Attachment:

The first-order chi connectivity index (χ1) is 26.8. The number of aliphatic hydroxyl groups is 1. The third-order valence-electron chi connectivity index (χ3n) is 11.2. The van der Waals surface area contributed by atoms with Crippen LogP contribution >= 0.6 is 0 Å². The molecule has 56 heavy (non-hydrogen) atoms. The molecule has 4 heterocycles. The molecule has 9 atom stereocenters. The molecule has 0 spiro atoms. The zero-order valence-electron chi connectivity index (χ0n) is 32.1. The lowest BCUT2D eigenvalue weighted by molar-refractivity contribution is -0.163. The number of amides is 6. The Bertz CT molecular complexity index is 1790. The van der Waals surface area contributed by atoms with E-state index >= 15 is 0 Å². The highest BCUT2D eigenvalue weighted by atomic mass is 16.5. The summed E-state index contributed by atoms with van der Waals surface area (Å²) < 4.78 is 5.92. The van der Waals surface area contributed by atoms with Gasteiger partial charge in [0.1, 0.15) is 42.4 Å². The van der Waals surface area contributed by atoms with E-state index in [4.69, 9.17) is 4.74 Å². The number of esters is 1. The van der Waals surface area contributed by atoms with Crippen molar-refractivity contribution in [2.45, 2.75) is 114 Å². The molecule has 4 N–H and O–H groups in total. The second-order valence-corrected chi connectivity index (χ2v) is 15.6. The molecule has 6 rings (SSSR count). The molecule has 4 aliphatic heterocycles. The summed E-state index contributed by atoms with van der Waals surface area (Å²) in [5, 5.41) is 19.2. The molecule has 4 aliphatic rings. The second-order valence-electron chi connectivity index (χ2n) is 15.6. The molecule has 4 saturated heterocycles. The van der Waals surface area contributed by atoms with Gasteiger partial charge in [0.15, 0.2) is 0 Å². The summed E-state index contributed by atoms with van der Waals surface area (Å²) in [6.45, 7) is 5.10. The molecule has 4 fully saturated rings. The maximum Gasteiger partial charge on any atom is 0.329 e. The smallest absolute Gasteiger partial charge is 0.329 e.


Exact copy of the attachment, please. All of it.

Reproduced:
The first-order chi connectivity index (χ1) is 26.8. The number of aliphatic hydroxyl groups is 1. The third-order valence-electron chi connectivity index (χ3n) is 11.2. The van der Waals surface area contributed by atoms with Crippen LogP contribution >= 0.6 is 0 Å². The molecule has 56 heavy (non-hydrogen) atoms. The molecule has 4 heterocycles. The molecule has 9 atom stereocenters. The molecule has 0 spiro atoms. The zero-order valence-electron chi connectivity index (χ0n) is 32.1. The lowest BCUT2D eigenvalue weighted by molar-refractivity contribution is -0.163. The number of amides is 6. The Bertz CT molecular complexity index is 1790. The van der Waals surface area contributed by atoms with E-state index >= 15 is 0 Å². The highest BCUT2D eigenvalue weighted by atomic mass is 16.5. The summed E-state index contributed by atoms with van der Waals surface area (Å²) < 4.78 is 5.92. The van der Waals surface area contributed by atoms with Gasteiger partial charge in [0.1, 0.15) is 42.4 Å². The van der Waals surface area contributed by atoms with E-state index in [4.69, 9.17) is 4.74 Å². The number of esters is 1. The van der Waals surface area contributed by atoms with Crippen molar-refractivity contribution in [2.45, 2.75) is 114 Å². The molecule has 4 N–H and O–H groups in total. The second-order valence-corrected chi connectivity index (χ2v) is 15.6. The molecule has 6 rings (SSSR count). The molecule has 4 aliphatic heterocycles. The summed E-state index contributed by atoms with van der Waals surface area (Å²) in [5, 5.41) is 19.2. The molecule has 4 aliphatic rings. The second-order valence-electron chi connectivity index (χ2n) is 15.6. The molecule has 4 saturated heterocycles. The van der Waals surface area contributed by atoms with Gasteiger partial charge in [0.15, 0.2) is 0 Å². The summed E-state index contributed by atoms with van der Waals surface area (Å²) in [6.45, 7) is 5.10. The molecule has 4 fully saturated rings. The maximum Gasteiger partial charge on any atom is 0.329 e. The smallest absolute Gasteiger partial charge is 0.329 e.